Last fall I started my internship with the Smithsonian’s National Museum of African Art. During this internship, I began a digital project on the founder of the museum, Warren M. Robbins. The goal of this project has been to create a digital edition for the papers of Warren M. Robbins, founder of the National Museum of Art. In previous posts, I have described the trip to Smithsonian Archives to photograph materials from the collection, as well as some of the steps taken to organize some of the material and begin the development of the site, which has since progressed and the initial prototype can be found at http://warren-robbins.e-cavanaugh.org.
Currently, I have been focusing my work on transcribing more of the materials that I photographed from the Smithsonian’s Archives. During this process, I’ve been able to learn some interesting information about Warren Robbins. In my first post, I mentioned that a cursory look at the materials showed that Robbins and Maya Angelou were good friends. In fact, there were nearly 50 documents, mainly correspondence, related to the both of them.
These documents reveal that Maya Angelou was invited to apply to become a member of the Cosmos Club in 1993. Founded in 1878, the Cosmos Club was originally created as a men’s only club, only allowing women entry starting in 1988. This change occurred after the Washington D.C. Human Rights Office declared that there was probably cause that the club was violating anti-discrimination laws by restricting entry to men only. This social club allows entry to distinguished individuals in the fields of science, literature, art, and public service.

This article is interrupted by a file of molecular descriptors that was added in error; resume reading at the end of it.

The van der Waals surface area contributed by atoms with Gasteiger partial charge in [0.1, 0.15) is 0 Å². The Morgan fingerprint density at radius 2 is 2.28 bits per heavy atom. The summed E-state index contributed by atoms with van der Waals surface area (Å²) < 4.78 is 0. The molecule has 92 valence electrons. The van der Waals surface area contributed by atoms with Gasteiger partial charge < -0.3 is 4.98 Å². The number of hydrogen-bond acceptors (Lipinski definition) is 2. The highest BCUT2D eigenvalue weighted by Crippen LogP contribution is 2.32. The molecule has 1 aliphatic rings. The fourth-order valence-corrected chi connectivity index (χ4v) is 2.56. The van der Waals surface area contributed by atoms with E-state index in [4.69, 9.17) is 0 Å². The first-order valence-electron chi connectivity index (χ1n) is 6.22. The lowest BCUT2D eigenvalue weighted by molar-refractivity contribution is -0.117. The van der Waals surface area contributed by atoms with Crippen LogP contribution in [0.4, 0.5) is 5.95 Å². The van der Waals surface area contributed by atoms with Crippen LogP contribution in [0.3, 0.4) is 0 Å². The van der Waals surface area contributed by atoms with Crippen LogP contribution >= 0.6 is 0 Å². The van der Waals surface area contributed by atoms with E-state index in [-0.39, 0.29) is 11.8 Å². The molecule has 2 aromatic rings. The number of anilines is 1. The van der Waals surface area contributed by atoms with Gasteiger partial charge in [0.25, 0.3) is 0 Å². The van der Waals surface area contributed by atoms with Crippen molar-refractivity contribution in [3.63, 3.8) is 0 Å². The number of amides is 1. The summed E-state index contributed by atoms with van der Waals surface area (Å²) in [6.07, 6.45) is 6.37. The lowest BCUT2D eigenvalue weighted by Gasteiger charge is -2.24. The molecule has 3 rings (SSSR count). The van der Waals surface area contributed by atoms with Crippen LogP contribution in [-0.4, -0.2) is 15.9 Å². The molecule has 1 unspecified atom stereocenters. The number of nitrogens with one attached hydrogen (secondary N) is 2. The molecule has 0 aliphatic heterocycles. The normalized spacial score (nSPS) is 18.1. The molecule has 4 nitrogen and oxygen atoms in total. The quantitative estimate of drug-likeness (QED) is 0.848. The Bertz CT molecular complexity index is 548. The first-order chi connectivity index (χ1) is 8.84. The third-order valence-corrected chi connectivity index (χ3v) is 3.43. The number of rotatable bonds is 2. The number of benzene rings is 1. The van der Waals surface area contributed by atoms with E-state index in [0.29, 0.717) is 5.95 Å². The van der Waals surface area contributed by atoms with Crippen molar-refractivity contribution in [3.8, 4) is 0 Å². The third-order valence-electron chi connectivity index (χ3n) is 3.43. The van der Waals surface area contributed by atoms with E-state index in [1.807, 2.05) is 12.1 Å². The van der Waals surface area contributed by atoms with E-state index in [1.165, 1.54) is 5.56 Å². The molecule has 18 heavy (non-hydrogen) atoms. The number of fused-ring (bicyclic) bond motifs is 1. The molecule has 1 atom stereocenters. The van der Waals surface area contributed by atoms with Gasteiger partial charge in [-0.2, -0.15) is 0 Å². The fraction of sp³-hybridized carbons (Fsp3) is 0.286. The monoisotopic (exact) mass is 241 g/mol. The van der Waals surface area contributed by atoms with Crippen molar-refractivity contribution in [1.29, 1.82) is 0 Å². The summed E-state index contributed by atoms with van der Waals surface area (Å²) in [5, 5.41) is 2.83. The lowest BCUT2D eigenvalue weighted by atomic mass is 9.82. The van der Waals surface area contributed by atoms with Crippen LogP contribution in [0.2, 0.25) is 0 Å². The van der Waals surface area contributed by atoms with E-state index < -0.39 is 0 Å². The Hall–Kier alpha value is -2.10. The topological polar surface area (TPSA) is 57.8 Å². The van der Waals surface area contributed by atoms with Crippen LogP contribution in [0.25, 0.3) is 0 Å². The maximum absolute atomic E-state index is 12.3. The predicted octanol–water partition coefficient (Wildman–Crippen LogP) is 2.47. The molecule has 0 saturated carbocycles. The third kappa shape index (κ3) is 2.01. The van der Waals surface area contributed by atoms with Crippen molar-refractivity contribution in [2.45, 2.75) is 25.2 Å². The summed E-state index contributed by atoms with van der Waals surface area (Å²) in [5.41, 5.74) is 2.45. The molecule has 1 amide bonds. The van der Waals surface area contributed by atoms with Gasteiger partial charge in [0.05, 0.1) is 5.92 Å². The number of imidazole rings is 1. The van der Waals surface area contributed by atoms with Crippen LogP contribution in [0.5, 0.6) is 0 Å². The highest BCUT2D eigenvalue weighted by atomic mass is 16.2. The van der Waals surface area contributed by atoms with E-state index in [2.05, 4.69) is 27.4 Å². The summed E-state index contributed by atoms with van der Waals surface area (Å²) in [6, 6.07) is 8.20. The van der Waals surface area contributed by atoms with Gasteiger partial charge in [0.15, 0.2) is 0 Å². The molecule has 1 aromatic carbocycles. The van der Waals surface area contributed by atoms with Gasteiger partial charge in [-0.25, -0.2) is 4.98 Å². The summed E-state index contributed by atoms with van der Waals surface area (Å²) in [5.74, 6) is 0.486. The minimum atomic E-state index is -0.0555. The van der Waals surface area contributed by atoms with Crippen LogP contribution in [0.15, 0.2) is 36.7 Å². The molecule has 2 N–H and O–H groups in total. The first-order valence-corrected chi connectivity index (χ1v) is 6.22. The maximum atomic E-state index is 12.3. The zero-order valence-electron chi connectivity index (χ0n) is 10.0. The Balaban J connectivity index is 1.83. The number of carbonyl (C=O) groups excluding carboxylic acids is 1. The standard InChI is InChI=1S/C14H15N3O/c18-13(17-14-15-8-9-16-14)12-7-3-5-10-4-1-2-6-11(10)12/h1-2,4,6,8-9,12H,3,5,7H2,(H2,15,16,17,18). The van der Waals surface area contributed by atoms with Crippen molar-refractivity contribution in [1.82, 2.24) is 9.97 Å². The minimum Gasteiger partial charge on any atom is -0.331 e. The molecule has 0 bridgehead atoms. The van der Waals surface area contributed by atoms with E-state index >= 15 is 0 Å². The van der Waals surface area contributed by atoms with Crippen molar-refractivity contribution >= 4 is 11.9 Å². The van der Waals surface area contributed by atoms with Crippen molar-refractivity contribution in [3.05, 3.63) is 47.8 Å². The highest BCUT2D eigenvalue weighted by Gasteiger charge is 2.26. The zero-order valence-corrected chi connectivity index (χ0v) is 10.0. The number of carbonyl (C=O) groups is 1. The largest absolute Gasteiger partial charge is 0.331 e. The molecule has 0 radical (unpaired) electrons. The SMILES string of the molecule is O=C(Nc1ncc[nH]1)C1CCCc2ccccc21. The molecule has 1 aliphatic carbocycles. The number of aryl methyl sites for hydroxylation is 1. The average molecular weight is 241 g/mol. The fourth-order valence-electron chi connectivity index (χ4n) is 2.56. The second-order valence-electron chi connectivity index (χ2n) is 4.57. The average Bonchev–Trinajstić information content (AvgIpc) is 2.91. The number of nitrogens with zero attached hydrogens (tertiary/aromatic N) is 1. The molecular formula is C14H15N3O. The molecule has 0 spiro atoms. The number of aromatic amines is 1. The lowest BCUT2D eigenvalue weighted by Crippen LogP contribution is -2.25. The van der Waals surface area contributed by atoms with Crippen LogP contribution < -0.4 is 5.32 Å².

On September 30, 1993, Warren Robbins wrote a letter to the Admissions Committee of the Cosmos Club, in support of Maya Angelou’s application. In this letter he states, “She will contribute a richness to the Club by her very presence on its rolls and in its rooms and I am delighted that she has accepted our invitation to be considered for membership.” This letter was then followed by Maya Angelou’s application, listing her many accomplishments, including the Presidential Medal of Freedom, as well as her role in the arts and as a civil rights leader.
Maya Angelou was not the only artist Robbins wrote a letter of support to the Admissions Committee of the Cosmos Club for. Previously, in 1989, he also wrote favorably of Lila Asher, an instructor of the Art Department at Howard University and the owner of a studio for sculpture, painting, and prints. He spoke favorably of her teaching integrity, especially during stressful interracial times, “impart[ing] in her students strong universal value reflecting the expanding awareness of the Western aesthetic tradition as it encompasses increasingly in these times, the traditions of non-Western cultures.”
As I continue to transcribe the materials from the Robbins collection, I hope to find additional connections between the individuals and organizations mentioned within. It is also my hope that I will be able to successfully illustrate these connections within this digital project, so that others may also discover it.